I understand you have different beliefs, but Barack Obama is best for our country at this point. This guy refuses to demonize his opponent for christ sake, I don't appreciate anyone try to demonize or criminalize him.
Also, millions of people in our movement are not simply delusional. We long to unite the country under common values and purposes. When will you accept the truth?

Rick Rockwell said...

That example of a citation is just what Obama should have done in Milwaukee and elsewhere too. Just doing it once doesn’t absolve all the other instances. That’s just respect for each new audience.

Does the public care that most politicians don’t write their speeches? Some are unaware of this. However, the politician assumes the role of editor in these instances: they still bear responsibility for what is said. They are saying it. So perhaps Obama’s speechwriters were just sloppy or worse. But his cavalier response to this is telling.

So much for transparency, responsibility, and the ethical need to clearly cite sources of information.

When will we accept the truth? The truth is apparent in the videotape.

When will those in “the movement” accept that they are buying the propaganda and looking beyond Obama’s faults and weaknesses? This is not demonizing or criminalizing. This is fair criticism during a political race. But as we know, now that there is “a movement” that is no longer relevant because rational criticisms are swept aside by the faith that each member of “the movement” must have. And any criticism is subject to the hyperbole associated with converting unbelievers.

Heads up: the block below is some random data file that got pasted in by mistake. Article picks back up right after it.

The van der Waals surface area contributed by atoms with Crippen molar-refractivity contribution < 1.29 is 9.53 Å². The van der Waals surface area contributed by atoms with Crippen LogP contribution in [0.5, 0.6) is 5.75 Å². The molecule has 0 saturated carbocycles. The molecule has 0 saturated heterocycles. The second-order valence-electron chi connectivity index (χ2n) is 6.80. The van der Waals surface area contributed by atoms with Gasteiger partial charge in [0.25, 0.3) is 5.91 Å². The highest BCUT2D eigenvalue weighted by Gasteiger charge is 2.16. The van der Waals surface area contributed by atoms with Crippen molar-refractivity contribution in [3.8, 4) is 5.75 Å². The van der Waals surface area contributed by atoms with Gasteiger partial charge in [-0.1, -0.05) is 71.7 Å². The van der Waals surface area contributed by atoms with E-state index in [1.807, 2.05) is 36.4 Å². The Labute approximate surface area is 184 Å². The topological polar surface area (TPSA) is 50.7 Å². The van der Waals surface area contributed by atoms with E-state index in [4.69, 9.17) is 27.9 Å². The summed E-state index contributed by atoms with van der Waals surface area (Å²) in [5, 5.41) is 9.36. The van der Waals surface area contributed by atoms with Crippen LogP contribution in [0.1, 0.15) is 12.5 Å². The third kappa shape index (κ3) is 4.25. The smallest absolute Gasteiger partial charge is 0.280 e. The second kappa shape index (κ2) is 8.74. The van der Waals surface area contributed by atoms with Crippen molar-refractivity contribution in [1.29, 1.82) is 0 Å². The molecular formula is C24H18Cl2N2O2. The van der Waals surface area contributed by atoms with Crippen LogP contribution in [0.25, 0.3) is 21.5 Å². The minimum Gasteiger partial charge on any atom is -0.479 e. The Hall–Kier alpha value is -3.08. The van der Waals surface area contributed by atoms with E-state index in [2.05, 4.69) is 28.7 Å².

As some on this blog have noted before (here and here) the Obamamania movement must be working on faith because any proof he can deliver on his promises is sorely lacking.

P.S.: Thanks Tom for seeing the plagiarism issue has merit. But as we see, society is very inconsistent about this issue, which only makes it harder to create institutional standards for what constitutes plagiarism.

John Charles Palazzo said...

it's been a most interesting political campaign. I too thought the Obama use of Deval Patrick's line would have hurt him a bit more. That said, the Biden Kinnock parallel is not a good one because Kinnock was a British poliitcian who did not stand up and immediately defend Biden like Patrick did Obama and because Biden had had some other more serious problems with plagiarism in his past, still the Youtube video of Obama did look bad. In the end, I think Obama has beautifully orchestrated his campaign to roll on the wave of Bush fatigue and the most beautiful part for anyone who dislikes Hillary is that everytime she goes negative, she loses more ground, no matter if her attack has legs or not.

Currently the most interesting move is Obama getting very aggresive against Hillary on NAFTA, including attacking her for positions that were more her husbands than hers. This is a very smart tactic that plays on the fact that Hillary wants us to accept that her 8 years as first lady are part of her deep experience. Given that, its fair that she not be allowed to be slippery on NAFTA. The NAFTA bill was a bad bill for Ohio and NAFTA could cost her the Ohio primary if Obama's attacks work. Another delicious irony.

Comparisons of Obama to Jimmy Carter are fair, part of me wishes that McCain wins the general just so the GOP gets full credit for the inevitable consquenced of the post Bush era. Al Gore is probably the only democrat truly experienced enough to wade through the post Bush morass but Gore is not running, I am going to vote for Obama in the hope that FDR is a better parallel than Jimmy Carter. In the end, I certainly don't think Hillary is the answer!